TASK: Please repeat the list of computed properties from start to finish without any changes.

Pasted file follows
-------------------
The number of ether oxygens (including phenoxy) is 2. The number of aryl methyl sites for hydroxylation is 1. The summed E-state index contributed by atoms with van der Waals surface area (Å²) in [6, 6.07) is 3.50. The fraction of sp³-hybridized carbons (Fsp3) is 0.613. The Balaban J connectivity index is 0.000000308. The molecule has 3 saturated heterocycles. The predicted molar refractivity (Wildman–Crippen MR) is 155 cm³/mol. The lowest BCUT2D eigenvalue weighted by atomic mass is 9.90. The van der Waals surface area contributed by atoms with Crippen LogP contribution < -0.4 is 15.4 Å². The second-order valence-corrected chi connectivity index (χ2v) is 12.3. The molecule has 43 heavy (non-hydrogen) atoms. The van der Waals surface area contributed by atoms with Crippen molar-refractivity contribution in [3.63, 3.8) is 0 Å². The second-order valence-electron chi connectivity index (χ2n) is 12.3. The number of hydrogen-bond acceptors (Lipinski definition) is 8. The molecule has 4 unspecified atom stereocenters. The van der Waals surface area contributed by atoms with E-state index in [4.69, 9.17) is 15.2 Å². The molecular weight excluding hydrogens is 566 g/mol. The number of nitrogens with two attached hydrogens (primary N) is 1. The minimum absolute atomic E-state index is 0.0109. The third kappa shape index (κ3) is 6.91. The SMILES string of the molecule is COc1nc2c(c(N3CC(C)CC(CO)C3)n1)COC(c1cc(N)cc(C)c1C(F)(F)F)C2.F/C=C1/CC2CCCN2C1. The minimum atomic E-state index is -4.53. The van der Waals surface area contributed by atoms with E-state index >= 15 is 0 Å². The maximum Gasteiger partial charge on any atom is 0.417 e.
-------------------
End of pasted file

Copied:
The number of ether oxygens (including phenoxy) is 2. The number of aryl methyl sites for hydroxylation is 1. The summed E-state index contributed by atoms with van der Waals surface area (Å²) in [6, 6.07) is 3.50. The fraction of sp³-hybridized carbons (Fsp3) is 0.613. The Balaban J connectivity index is 0.000000308. The molecule has 3 saturated heterocycles. The predicted molar refractivity (Wildman–Crippen MR) is 155 cm³/mol. The lowest BCUT2D eigenvalue weighted by atomic mass is 9.90. The van der Waals surface area contributed by atoms with Crippen LogP contribution < -0.4 is 15.4 Å². The second-order valence-corrected chi connectivity index (χ2v) is 12.3. The molecule has 43 heavy (non-hydrogen) atoms. The van der Waals surface area contributed by atoms with Crippen molar-refractivity contribution in [3.63, 3.8) is 0 Å². The second-order valence-electron chi connectivity index (χ2n) is 12.3. The number of hydrogen-bond acceptors (Lipinski definition) is 8. The molecule has 4 unspecified atom stereocenters. The van der Waals surface area contributed by atoms with E-state index in [4.69, 9.17) is 15.2 Å². The molecular weight excluding hydrogens is 566 g/mol. The number of nitrogens with two attached hydrogens (primary N) is 1. The minimum absolute atomic E-state index is 0.0109. The third kappa shape index (κ3) is 6.91. The SMILES string of the molecule is COc1nc2c(c(N3CC(C)CC(CO)C3)n1)COC(c1cc(N)cc(C)c1C(F)(F)F)C2.F/C=C1/CC2CCCN2C1. The minimum atomic E-state index is -4.53. The van der Waals surface area contributed by atoms with E-state index >= 15 is 0 Å². The maximum Gasteiger partial charge on any atom is 0.417 e.